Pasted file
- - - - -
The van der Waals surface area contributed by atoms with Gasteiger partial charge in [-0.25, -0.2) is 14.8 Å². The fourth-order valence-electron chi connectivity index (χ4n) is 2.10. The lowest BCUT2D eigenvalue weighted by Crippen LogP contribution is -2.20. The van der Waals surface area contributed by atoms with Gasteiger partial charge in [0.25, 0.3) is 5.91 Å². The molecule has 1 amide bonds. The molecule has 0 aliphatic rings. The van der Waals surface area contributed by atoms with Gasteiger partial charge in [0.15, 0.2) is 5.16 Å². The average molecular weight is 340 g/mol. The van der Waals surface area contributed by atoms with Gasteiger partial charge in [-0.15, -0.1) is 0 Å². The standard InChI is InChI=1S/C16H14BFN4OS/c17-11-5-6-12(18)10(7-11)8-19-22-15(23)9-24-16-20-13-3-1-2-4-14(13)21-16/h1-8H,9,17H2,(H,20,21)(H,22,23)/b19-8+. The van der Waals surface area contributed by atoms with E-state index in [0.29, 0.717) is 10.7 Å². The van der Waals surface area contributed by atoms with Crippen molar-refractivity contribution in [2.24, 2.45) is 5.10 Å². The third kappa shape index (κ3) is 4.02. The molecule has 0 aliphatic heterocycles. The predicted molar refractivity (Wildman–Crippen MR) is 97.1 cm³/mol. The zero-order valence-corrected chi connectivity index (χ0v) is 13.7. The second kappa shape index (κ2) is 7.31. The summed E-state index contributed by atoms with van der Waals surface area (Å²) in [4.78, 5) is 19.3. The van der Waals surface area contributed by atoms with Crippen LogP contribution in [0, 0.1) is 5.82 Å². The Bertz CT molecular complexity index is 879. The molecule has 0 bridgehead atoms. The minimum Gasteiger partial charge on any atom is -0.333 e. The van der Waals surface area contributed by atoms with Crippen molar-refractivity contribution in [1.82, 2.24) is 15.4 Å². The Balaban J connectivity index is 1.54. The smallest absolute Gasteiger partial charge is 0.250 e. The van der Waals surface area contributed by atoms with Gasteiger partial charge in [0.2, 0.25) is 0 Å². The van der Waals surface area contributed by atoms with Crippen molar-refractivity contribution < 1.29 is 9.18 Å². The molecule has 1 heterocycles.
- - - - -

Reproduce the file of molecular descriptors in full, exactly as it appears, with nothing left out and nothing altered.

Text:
The van der Waals surface area contributed by atoms with Gasteiger partial charge in [-0.25, -0.2) is 14.8 Å². The fourth-order valence-electron chi connectivity index (χ4n) is 2.10. The lowest BCUT2D eigenvalue weighted by Crippen LogP contribution is -2.20. The van der Waals surface area contributed by atoms with Gasteiger partial charge in [0.25, 0.3) is 5.91 Å². The molecule has 1 amide bonds. The molecule has 0 aliphatic rings. The van der Waals surface area contributed by atoms with Gasteiger partial charge in [0.15, 0.2) is 5.16 Å². The average molecular weight is 340 g/mol. The van der Waals surface area contributed by atoms with Gasteiger partial charge in [-0.15, -0.1) is 0 Å². The standard InChI is InChI=1S/C16H14BFN4OS/c17-11-5-6-12(18)10(7-11)8-19-22-15(23)9-24-16-20-13-3-1-2-4-14(13)21-16/h1-8H,9,17H2,(H,20,21)(H,22,23)/b19-8+. The van der Waals surface area contributed by atoms with E-state index in [0.29, 0.717) is 10.7 Å². The van der Waals surface area contributed by atoms with Crippen molar-refractivity contribution in [2.24, 2.45) is 5.10 Å². The third kappa shape index (κ3) is 4.02. The molecule has 0 aliphatic heterocycles. The predicted molar refractivity (Wildman–Crippen MR) is 97.1 cm³/mol. The zero-order valence-corrected chi connectivity index (χ0v) is 13.7. The second kappa shape index (κ2) is 7.31. The summed E-state index contributed by atoms with van der Waals surface area (Å²) in [4.78, 5) is 19.3. The van der Waals surface area contributed by atoms with Crippen LogP contribution in [0, 0.1) is 5.82 Å². The Bertz CT molecular complexity index is 879. The molecule has 0 bridgehead atoms. The minimum Gasteiger partial charge on any atom is -0.333 e. The van der Waals surface area contributed by atoms with Crippen molar-refractivity contribution in [1.82, 2.24) is 15.4 Å². The Balaban J connectivity index is 1.54. The smallest absolute Gasteiger partial charge is 0.250 e. The van der Waals surface area contributed by atoms with Gasteiger partial charge in [0.2, 0.25) is 0 Å². The van der Waals surface area contributed by atoms with Crippen molar-refractivity contribution < 1.29 is 9.18 Å². The molecule has 1 heterocycles.